Wow, I was considering a 24′ class C, but now I am unsure???? thought I could re-ignite the camping now that my kids are early 20’s and love it, but I am too old too sleep on an air mattress, let me re-phrase that, I won’t sleep on the ground anymore!

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  83. Tom

    I am considering buying a 2008 Fleetwood Expedition 38v does anyone have any comments good/bad about this vehicle?

  84. 5th_wheel

    You’re 100% right about different types requiring different maintenance. We may sell our 5th wheel and get a TC instead for this very reason. Not to mention the RV makers don’t seem to care about mouse proofing(that’s another topic) and that can be a major source of damage. A TC seems more manageable and easier to seal up. It’s disgraceful how many mice/rat access point are in the so-called sealed underbelly.

  85. 5th_wheel, Different RV types and sizes vary the cost somewhat. While not all require caulking or bearing packing, they may need other items. Large DP’s run wet hubs requiring no packing. As far as sealing roofs are concerned, I’ve never had an issue over the years ever requiring such work. I fell once to a dealer insisting it sould be done. Two days after that I had a major leak. If it is not broken don’t fix it. Thanks for your valued imput.

  86. Liz, You are probably correct. The HST is based on a privince having a provincial sales tax. Alberta rules! Thanks for getting back on that.

  87. 5th_wheel

    That figure for maintenance is really low. Unless you do your own work. Caulking the regular cracking Dicor alone is $150 per year. A leak test at a shop is $99. Then you have to repack bearings etc. It’s looking like $500 per year at least for maintenance.

  88. Liz

    Hi Lug_Nut:
    You’re right, we still have no Provincial Sales Tax in Alberta.
    But, as do the rest of Canadians, we pay the Goods and services tax (GST). In some provinces, GST has been blended with the PST and is called harmonized sales tax.
    Since no PST exists in Alberta, and I could find no reference to it, for Alberta, in our CCRA web-site, I have to assume that the HST will not apply, and we will continue to be exempt from the tax even after 2010.

  89. Liz, I know in alberta no provincial taxes are applicable, but what about GST? And what will be payable after June 2010 with the introduction of HST? Thanks for your input.

  90. Liz

    Hi all: Are you folks in the States paying taxes on your RV?
    I’m from Alberta, Canada. Yes, we do only pay taxes on real estate (that is land and home) but do not pay taxes on our RV’s, boats etc. Also we buy our licence plate once and pay a one time registration fee, which is good for the life of the unit or until it is sold (at which time the new owner pays his registration fee).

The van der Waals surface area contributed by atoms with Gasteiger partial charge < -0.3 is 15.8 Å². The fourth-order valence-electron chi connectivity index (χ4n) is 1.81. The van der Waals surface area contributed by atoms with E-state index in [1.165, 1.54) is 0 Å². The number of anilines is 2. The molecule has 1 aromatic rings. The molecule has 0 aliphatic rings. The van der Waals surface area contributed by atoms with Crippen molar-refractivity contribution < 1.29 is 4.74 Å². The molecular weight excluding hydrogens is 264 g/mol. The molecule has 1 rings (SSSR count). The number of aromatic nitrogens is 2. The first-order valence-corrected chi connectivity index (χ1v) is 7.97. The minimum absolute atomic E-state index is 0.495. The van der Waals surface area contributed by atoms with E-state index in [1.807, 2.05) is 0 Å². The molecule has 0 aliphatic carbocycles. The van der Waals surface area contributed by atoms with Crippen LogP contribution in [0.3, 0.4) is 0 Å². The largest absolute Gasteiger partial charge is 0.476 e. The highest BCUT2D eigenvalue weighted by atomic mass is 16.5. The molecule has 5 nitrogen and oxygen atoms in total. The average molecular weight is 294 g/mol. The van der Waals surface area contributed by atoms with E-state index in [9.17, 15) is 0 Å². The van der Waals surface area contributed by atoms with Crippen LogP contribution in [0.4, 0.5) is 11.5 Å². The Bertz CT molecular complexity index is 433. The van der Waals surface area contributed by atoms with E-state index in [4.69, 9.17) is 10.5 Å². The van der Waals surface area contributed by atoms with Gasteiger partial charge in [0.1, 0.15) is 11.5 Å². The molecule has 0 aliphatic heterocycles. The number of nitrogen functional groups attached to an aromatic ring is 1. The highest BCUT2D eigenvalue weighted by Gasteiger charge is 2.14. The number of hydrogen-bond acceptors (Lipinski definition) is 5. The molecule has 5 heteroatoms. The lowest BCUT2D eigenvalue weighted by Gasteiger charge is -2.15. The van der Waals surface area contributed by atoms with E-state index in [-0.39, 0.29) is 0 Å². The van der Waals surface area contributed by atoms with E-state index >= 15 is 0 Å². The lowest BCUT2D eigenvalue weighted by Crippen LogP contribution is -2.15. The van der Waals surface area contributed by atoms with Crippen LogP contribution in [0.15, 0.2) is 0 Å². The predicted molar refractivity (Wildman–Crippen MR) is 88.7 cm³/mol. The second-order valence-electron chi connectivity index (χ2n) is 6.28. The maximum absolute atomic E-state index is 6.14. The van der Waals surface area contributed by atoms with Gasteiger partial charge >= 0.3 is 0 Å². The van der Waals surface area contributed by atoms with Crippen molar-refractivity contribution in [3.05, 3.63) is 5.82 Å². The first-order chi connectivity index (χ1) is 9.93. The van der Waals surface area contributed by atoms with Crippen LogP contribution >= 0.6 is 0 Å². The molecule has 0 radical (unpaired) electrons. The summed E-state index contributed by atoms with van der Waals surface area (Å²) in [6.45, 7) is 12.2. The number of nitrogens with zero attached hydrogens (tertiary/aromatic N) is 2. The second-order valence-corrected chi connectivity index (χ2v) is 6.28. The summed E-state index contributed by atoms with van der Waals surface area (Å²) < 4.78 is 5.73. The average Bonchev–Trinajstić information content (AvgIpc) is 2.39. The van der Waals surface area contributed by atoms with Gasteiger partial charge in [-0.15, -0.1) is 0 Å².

91. Hi John, Good question on the depreciation which I should have outlined better. The 2nd year on is based on the depreciated value of the previous year, or the residual value. That’s why used rigs can offer good value. Thanks for the great question and your valued input.

  92. John

    Hi Lug_Nut,
    Good article. Insurance on a coach in variuos parts Canada can vary.
    In British Columbia an Essex coach will cost you $1600 – $1800 per year.
    I’ll let you know what the licensing fee is when I register my new coach later
    this year, but I estimate around $250.
    Does the chart depreciate on the yearly residual value of the coach or on total cost (MSRP or whatever was paid for the coach) at the time of purchase?


  93. Jenny, I’m glad you enjoyed the article and that you found it of help. Thank you for taking the time to participate on this topic. Good feedback.

  94. Thanks for the great article. I think that these questions are definitely ones that new RVer’s and/or new fulltime RVer’s want to know before taking the plunge and buying a new rig.

  95. Jack Fanning, Wow, I can’t believe Canada’s taxes are cheaper than anything in the free world. But, Canada only pays on real estate, as far as assets are concerned. Thanks for your very fitting comment and input.

  96. Jack Fanning

    The personal property taxes on an RV in North Carolina make Canada look like a good deal.

  97. Fred Brandeberry, SR, Yes, Florida has many advantages. Thanks for the great input.

  98. Hi Guys and Gals:
    We find, after full timing for two years in 1965/66 and now since 2001 – these are the RV costs easiest to control:

    We choose Florida as our state of residence.
    No personal property tax, no vehicle inspection, no state income tax, $95 dollars tags for a motorhome and Jeep, Inexpensive drivers license all renewable online.
    Florida accepts personal checks, they do have a .05% capital gains tax over one million dollars.

    Happy Camping,
    Fred b.

  99. Drew, No question, with the cost of purchasing and owning an RV, you have to enjoy it, and many certainly do. Thank you for participating in this topic.

  100. Drew

    I guess if you like what you have than stick with it, if not- it’s a waste of time and money. In my case, I like it.


  101. S.C. Okie, I’m with you on that one. If you can get taxes down to 1 or 2 perrcent, you have my vote. Thanks for your input.

  102. S.C. Okie

    Let’s face it! The tax people are gonna get their dues whether we like it or not! Perhaps we should vote to do completely away with taxes, or get them down to a 1 or 2 percent level on everything! That would be a vast improvement AND less the burden on everyone, especially those over 65 on limited income! 🙂

  103. Chuck Strickler, I appreciate your input, but advertising is not permitted.